By News writing
Posted on Sep 30, 20 at 2:33 p.m.
updated on 30 Sep 20 at 14:33
Five years after the 'dieselgate' burst, the old CEO of Audi, a subsidiary of Volkswagen, became on Wednesday September 30, 2020 the first boss to respond to a German court in Rigging of diesel engines, gigantic scandal which the national auto industry is still struggling to recover.
Rupert Stadler, 57, responds to 'fraud', 'issuing false certificates' and 'false advertising' and appears alongside former Audi and Porsche manager Wolfgang Hatz as well as two brand engineers to the four rings.
Trial until 2022
They risk up to 10 years in prison at the end of this complex trial scheduled to last until the end of December 2022, the first in Germany in this planetary affair that erupted in 2015, when two engineers from the VW group have already been sentenced to prison in the United States.
The auto giant had admitted to installing devices in 11 million vehicles worldwide that made them appear less polluting in laboratory tests than they actually were.
The media interest in Mr Stadler's appearance in one of the annexes of the Munich court in the Stadelheim district is immense, an influx that resulted in the start of the trial being delayed by 20 minutes. The number of places has, however, been limited due to restrictions linked to the Covid-19 pandemic.
90 pages of accusation
The German investigation quickly focused on Audi, which was responsible for part of the research and development of engines within the Volkswagen Group.
Joined the brand in 1990 and CEO from 2007, Mr. Stadler was already in June 2018 the first automotive executive placed in pre-trial detention in this case – because suspected by the justice of seeking to influence witnesses or 'other suspects – before being released.
The prosecution accuses him of having been aware of the manipulations towards the end of September 2015 "at the latest", without having prevented the sale of hundreds of thousands of vehicles equipped with the cheating software.
His three co-defendants are accused of having developed engines equipped with this system, installed in vehicles since 2009.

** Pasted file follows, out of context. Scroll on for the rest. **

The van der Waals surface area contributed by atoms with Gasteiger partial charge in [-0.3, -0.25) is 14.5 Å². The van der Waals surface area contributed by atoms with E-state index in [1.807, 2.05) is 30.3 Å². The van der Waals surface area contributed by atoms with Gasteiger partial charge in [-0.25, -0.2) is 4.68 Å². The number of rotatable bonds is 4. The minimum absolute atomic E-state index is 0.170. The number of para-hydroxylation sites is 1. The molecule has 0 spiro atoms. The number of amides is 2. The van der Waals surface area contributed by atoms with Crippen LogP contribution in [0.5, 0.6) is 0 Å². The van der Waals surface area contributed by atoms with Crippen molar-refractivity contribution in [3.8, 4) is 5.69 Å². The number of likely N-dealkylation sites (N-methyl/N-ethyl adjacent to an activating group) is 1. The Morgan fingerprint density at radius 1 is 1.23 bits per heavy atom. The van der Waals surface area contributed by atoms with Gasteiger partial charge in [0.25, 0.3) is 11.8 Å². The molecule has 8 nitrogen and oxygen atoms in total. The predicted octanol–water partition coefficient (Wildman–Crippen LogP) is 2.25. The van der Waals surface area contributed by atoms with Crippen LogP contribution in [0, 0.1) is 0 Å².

The charges relate to a total of 434,420 vehicles of the Volkswagen, Audi and Porsche brands marketed mainly in Europe and the United States.
Mr Stadler has consistently rejected the charges, as has Mr Hatz, whose attorney said he would speak "in detail".
The first hearing will be devoted to reading the indictment, which is over 90 pages long.
Compensation and fines
Mr. Stadler may not be the only boss who has to explain himself to the judges for long.
Former Volkswagen Group boss Martin Winterkorn is awaiting a trial, the date of which has not yet been set, for gang fraud, aggravated tax evasion and stock price manipulation.
For its part, five years after the revelations in the United States, Volkswagen has drawn a line under much of the scandal for a bill exceeding 30 billion euros.
Most of it was paid in the United States. In Germany, the manufacturer, which is now betting everything on the electric car, has spent some 750 million euros to compensate 240,000 customers. And he is trying, after an unfavorable ruling from the country’s highest court, to come up with out-of-court settlements to settle many of the remaining 60,000 complaints.
The current CEO of the group, Herbert Diess, and the chairman of the supervisory board, Hans Dieter Pötsch, last year avoided a lawsuit, by means of a financial transaction of 9 million euros, under an agreement with the justice.
Volkswagen and brands within the group have also paid three fines totaling 2.3 billion euros to end the investigations.
In civil matters, the last major lawsuit remains that of investors demanding compensation for the plummeting share price after the revelations, opened in September 2018 and still ongoing.
Source: © 2020 AFP